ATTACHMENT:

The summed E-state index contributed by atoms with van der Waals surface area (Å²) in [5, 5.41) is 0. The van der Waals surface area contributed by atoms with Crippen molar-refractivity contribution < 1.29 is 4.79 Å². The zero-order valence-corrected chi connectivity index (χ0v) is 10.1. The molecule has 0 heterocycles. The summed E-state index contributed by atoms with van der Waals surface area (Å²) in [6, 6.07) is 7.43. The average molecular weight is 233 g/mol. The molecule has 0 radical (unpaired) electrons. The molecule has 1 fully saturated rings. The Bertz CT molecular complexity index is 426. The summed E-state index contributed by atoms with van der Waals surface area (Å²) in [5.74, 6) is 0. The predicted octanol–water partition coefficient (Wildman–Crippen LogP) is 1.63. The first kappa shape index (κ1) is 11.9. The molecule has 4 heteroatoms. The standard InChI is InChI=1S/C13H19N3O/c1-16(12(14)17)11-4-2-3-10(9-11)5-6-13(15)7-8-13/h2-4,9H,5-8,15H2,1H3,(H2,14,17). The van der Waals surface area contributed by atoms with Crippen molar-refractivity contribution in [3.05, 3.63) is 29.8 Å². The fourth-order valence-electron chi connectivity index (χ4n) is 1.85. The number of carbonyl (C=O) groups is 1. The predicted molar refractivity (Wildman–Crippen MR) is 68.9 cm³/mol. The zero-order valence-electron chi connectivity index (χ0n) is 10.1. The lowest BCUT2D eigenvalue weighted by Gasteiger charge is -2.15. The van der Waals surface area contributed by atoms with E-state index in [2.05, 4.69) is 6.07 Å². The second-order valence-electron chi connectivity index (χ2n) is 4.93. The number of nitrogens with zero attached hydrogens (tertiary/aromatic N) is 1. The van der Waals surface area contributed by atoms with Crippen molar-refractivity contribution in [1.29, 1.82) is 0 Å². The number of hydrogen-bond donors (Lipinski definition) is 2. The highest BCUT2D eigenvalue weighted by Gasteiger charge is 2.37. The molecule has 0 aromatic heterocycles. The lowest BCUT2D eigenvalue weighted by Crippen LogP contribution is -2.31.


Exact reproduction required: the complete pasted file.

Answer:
The summed E-state index contributed by atoms with van der Waals surface area (Å²) in [5, 5.41) is 0. The van der Waals surface area contributed by atoms with Crippen molar-refractivity contribution < 1.29 is 4.79 Å². The zero-order valence-corrected chi connectivity index (χ0v) is 10.1. The molecule has 0 heterocycles. The summed E-state index contributed by atoms with van der Waals surface area (Å²) in [6, 6.07) is 7.43. The average molecular weight is 233 g/mol. The molecule has 0 radical (unpaired) electrons. The molecule has 1 fully saturated rings. The Bertz CT molecular complexity index is 426. The summed E-state index contributed by atoms with van der Waals surface area (Å²) in [5.74, 6) is 0. The predicted octanol–water partition coefficient (Wildman–Crippen LogP) is 1.63. The first kappa shape index (κ1) is 11.9. The molecule has 4 heteroatoms. The standard InChI is InChI=1S/C13H19N3O/c1-16(12(14)17)11-4-2-3-10(9-11)5-6-13(15)7-8-13/h2-4,9H,5-8,15H2,1H3,(H2,14,17). The van der Waals surface area contributed by atoms with Crippen molar-refractivity contribution in [3.05, 3.63) is 29.8 Å². The fourth-order valence-electron chi connectivity index (χ4n) is 1.85. The number of carbonyl (C=O) groups is 1. The predicted molar refractivity (Wildman–Crippen MR) is 68.9 cm³/mol. The zero-order valence-electron chi connectivity index (χ0n) is 10.1. The lowest BCUT2D eigenvalue weighted by Gasteiger charge is -2.15. The van der Waals surface area contributed by atoms with E-state index in [2.05, 4.69) is 6.07 Å². The second-order valence-electron chi connectivity index (χ2n) is 4.93. The number of nitrogens with zero attached hydrogens (tertiary/aromatic N) is 1. The van der Waals surface area contributed by atoms with Crippen molar-refractivity contribution in [1.29, 1.82) is 0 Å². The number of hydrogen-bond donors (Lipinski definition) is 2. The highest BCUT2D eigenvalue weighted by Gasteiger charge is 2.37. The molecule has 0 aromatic heterocycles. The lowest BCUT2D eigenvalue weighted by Crippen LogP contribution is -2.31.